The secret risk assessor - November 19
13 November 2019
Multi-occupancy buildings can be tricky when it comes to issues of responsibility, so this month, the secret risk assessor provides an insight to Article 22 of the Regulatory Reform .
PUBLICLY ACCESSIBLE buildings often consist of two or more companies operating under one roof, for example in a shopping centre, hotel with sub-let gymnasiums or spas or other multi-tenanted occupancies. And that tenuous link will bring me onto my topic of this month which is Article 22 of the Regulatory Reform (Fire Safety) Order of 2005.
For those of you who don’t know your Articles off by heart, or haven’t got the time or the inclination to look them up, Article 22 is concerned with the requirement for suitable co-operation and co-ordination between different Responsible Person’s in multi-occupied buildings. It states the following:
Where two or more responsible persons share, or have duties in respect of, premises (whether on a temporary or a permanent basis) each such person must—
(a)co-operate with the other responsible person concerned so far as is necessary to enable them to comply with the requirements and prohibitions imposed on them by or under this Order;
(b)(taking into account the nature of his activities) take all reasonable steps to co-ordinate the measures he takes to comply with the requirements and prohibitions imposed on him by or under this Order with the measures the other responsible persons are taking to comply with the requirements and prohibitions imposed on them by or under this Order; and
(c)take all reasonable steps to inform the other responsible persons concerned of the risks to relevant persons arising out of or in connection with the conduct by him of his undertaking.
Let’s take a look at what that actually means in practice though. As a fire risk assessor, you may be employed, for example, by the managing agents of the shopping centre in order to undertake the fire risk assessment of those areas occupied by the landlord and the common escape routes. I have seen many reports that have caveated their work by stating that they have done exactly that, without accessing the individual tenants’ shops or units. But there are other considerations that your report should address and questions to be asked of your site contact:
Have all the individual tenants completed their own fire risk assessments and shared the findings with the landlord or managing agents who should retain records of all the assessments?
Have the significant findings contained within each fire risk assessment been shared with the other tenants or shareholders?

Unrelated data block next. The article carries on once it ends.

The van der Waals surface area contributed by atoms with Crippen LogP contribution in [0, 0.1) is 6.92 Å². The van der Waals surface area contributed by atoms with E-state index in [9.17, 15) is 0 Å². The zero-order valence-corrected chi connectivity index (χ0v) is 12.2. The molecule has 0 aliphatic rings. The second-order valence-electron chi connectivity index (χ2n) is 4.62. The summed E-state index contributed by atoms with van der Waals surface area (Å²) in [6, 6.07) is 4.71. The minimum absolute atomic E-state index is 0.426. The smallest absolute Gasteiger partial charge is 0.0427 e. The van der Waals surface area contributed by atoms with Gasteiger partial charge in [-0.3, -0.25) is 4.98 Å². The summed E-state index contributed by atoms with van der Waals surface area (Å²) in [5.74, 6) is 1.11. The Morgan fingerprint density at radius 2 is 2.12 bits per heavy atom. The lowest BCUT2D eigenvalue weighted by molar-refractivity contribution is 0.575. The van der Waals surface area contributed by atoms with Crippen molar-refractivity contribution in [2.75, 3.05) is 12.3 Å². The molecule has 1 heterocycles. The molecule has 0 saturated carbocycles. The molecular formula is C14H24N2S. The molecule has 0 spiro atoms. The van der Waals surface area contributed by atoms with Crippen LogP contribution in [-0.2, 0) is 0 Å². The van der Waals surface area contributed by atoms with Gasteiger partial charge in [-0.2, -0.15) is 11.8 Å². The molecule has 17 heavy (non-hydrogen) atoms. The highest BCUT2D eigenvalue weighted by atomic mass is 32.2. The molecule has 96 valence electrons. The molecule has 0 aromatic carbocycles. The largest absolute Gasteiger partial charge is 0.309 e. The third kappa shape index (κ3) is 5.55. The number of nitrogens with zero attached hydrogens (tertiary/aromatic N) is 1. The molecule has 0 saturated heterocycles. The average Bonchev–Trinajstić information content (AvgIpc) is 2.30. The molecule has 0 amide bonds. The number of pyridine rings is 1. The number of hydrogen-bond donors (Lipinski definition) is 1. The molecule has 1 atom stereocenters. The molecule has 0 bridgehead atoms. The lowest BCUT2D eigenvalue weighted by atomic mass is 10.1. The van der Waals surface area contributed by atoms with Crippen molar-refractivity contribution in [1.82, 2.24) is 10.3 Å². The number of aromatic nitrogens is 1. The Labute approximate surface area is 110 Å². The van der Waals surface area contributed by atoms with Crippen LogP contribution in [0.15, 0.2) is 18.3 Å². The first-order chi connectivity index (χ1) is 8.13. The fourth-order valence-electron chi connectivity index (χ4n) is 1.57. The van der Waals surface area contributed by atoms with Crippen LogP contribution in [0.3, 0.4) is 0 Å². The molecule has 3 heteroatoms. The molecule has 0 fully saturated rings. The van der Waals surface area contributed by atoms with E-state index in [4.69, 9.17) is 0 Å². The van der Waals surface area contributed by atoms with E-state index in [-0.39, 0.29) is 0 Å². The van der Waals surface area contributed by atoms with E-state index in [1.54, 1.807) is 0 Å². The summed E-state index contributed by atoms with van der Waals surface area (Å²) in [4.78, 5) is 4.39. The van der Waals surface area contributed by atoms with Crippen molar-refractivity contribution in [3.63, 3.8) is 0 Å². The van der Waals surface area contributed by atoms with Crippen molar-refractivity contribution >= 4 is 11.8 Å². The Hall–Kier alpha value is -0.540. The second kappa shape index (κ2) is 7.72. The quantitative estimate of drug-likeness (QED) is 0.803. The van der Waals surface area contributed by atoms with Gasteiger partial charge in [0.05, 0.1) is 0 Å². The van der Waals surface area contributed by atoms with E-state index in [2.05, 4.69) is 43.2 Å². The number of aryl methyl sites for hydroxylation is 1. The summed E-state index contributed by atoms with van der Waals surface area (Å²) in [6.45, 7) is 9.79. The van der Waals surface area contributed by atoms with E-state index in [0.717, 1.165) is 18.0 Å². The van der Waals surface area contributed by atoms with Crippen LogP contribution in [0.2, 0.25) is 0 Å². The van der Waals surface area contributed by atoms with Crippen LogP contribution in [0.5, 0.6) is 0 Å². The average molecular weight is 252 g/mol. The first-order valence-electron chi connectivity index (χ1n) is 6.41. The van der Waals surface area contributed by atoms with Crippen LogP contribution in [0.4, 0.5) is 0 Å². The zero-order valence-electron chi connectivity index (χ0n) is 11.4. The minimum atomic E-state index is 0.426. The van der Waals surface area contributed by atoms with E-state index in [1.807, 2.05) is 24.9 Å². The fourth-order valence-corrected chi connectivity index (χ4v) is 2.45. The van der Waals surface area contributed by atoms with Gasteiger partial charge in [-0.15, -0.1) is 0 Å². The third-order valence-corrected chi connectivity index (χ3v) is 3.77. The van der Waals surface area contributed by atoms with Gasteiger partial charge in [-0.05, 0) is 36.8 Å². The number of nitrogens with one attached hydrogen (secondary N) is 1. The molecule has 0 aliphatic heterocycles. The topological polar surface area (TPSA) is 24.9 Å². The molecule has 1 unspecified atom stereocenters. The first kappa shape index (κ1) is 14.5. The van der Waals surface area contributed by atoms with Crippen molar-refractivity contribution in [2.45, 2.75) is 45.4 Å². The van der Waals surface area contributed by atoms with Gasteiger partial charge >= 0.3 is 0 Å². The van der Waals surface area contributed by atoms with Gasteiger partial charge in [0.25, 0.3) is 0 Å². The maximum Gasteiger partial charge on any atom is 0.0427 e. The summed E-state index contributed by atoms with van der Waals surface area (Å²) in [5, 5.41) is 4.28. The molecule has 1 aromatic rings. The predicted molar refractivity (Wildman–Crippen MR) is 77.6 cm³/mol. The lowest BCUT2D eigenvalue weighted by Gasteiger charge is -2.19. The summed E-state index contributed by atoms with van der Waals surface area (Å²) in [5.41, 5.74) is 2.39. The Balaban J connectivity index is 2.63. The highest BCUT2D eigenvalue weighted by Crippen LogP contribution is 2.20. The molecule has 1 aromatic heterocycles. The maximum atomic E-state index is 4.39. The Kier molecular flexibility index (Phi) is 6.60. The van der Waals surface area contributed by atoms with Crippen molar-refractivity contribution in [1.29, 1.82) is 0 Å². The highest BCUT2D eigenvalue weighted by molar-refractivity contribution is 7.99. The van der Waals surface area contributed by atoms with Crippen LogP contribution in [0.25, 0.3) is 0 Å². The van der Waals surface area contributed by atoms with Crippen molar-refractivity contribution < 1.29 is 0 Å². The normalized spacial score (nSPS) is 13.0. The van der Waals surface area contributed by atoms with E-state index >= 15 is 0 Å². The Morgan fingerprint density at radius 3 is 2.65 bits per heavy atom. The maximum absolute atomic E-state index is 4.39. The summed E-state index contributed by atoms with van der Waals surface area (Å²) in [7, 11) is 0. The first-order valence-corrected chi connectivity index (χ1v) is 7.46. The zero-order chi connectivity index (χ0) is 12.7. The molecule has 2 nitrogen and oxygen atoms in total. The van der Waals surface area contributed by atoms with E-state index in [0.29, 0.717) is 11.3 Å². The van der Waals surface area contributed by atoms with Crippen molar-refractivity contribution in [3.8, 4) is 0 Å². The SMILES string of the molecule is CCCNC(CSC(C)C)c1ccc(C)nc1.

Are regular meetings with all tenants held to discuss the fire safety issues within the building as a whole?
Are regular fire drills undertaken for the entire building to include all building occupants if appropriate?
Would it be deemed suitable for fire training to be delivered to all building occupants at the same time? In the example of a small building where companies occupy different floors but share the staircase and often even the welfare facilities then this would make perfect sense.
Then we need to consider the conditions of any leases that are in place. It may be the case that you are employed to undertake the fire risk assessment for a tenant in a multi-occupied building. If the lease is on a fully repairing basis then you will need to see evidence that your client is undertaken all routine fire safety maintenance along with electrical and gas testing etc. If, however the responsibility on maintenance is retained by the landlord or managing agent then I would recommend that you take all reasonable steps to confirm these checks are being undertaken. If you can-not get access to the records then you risk assessment should contain recommendations such as “It should be confirmed with the landlord that the annual maintenance of the fire extinguishers is being undertaken by a competent engineer”.
There will likely be a requirement to provide some standard of compartmentation between different user groups or at least to the protected corridors and stairways. I have often found that a polite smile will often gain access to offices/shops etc if I explain that I am doing the fire risk assessment for the landlord or another tenant within the building. As mentioned earlier, often fire risk assessors take their contract with an individual tenant a little too literally. If their contract is for an occupier of the fifth floor of the building then surely they should take all reasonable steps to assess the doors and openings onto the shared escape staircases, if the doors to other tenants are locked then ring the bell as ask permission to look at the fire door hinges, intumescent strips and cold smoke seals. While not necessarily the responsibility of their client to address any issues, it would definitely be something that they should co-operate and co-ordinate with the other building users over. The same could apply to gaining an understanding of the type of detection in other areas of the building or simply gaining an understanding of the hazards within different parts of the site. It is worth remembering that there is every chance that not all building users have bothered to undertake their own suitable and sufficient fire risk assessment.
The Secret Risk Assessor is a well-known risk assessor in the fire industry.